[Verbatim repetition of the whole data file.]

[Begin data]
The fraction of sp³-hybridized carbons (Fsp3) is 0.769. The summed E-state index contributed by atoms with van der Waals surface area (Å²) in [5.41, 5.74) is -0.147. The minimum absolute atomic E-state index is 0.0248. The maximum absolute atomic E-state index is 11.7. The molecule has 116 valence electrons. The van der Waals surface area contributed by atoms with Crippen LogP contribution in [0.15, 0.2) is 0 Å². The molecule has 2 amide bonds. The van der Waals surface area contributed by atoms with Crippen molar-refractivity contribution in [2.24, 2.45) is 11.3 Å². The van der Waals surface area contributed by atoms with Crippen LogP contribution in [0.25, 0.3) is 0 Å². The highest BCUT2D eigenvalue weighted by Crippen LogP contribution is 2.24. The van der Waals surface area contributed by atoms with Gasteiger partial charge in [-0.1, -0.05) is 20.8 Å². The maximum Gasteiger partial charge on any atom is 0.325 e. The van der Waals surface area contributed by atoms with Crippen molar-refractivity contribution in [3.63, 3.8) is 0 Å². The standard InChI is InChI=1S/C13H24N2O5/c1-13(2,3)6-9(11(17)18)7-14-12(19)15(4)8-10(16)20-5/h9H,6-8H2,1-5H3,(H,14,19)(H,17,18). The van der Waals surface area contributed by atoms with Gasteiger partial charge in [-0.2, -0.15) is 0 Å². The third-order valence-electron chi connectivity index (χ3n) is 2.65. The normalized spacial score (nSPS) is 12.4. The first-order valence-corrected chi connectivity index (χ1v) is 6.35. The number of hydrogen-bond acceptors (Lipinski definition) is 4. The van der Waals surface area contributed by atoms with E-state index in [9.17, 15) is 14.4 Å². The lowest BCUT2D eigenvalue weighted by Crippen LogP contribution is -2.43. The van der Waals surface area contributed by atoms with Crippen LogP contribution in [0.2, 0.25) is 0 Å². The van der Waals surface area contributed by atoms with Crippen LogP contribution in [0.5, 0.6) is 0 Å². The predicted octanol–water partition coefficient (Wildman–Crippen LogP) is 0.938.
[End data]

The fraction of sp³-hybridized carbons (Fsp3) is 0.769. The summed E-state index contributed by atoms with van der Waals surface area (Å²) in [5.41, 5.74) is -0.147. The minimum absolute atomic E-state index is 0.0248. The maximum absolute atomic E-state index is 11.7. The molecule has 116 valence electrons. The van der Waals surface area contributed by atoms with Crippen LogP contribution in [0.15, 0.2) is 0 Å². The molecule has 2 amide bonds. The van der Waals surface area contributed by atoms with Crippen molar-refractivity contribution in [2.24, 2.45) is 11.3 Å². The van der Waals surface area contributed by atoms with Crippen LogP contribution in [0.25, 0.3) is 0 Å². The highest BCUT2D eigenvalue weighted by Crippen LogP contribution is 2.24. The van der Waals surface area contributed by atoms with Gasteiger partial charge in [-0.1, -0.05) is 20.8 Å². The maximum Gasteiger partial charge on any atom is 0.325 e. The van der Waals surface area contributed by atoms with Crippen molar-refractivity contribution in [3.63, 3.8) is 0 Å². The standard InChI is InChI=1S/C13H24N2O5/c1-13(2,3)6-9(11(17)18)7-14-12(19)15(4)8-10(16)20-5/h9H,6-8H2,1-5H3,(H,14,19)(H,17,18). The van der Waals surface area contributed by atoms with Gasteiger partial charge in [-0.2, -0.15) is 0 Å². The third-order valence-electron chi connectivity index (χ3n) is 2.65. The normalized spacial score (nSPS) is 12.4. The first-order valence-corrected chi connectivity index (χ1v) is 6.35. The number of hydrogen-bond acceptors (Lipinski definition) is 4. The van der Waals surface area contributed by atoms with E-state index in [9.17, 15) is 14.4 Å². The lowest BCUT2D eigenvalue weighted by Crippen LogP contribution is -2.43. The van der Waals surface area contributed by atoms with Crippen LogP contribution in [0.2, 0.25) is 0 Å². The van der Waals surface area contributed by atoms with Crippen LogP contribution in [0.5, 0.6) is 0 Å². The predicted octanol–water partition coefficient (Wildman–Crippen LogP) is 0.938.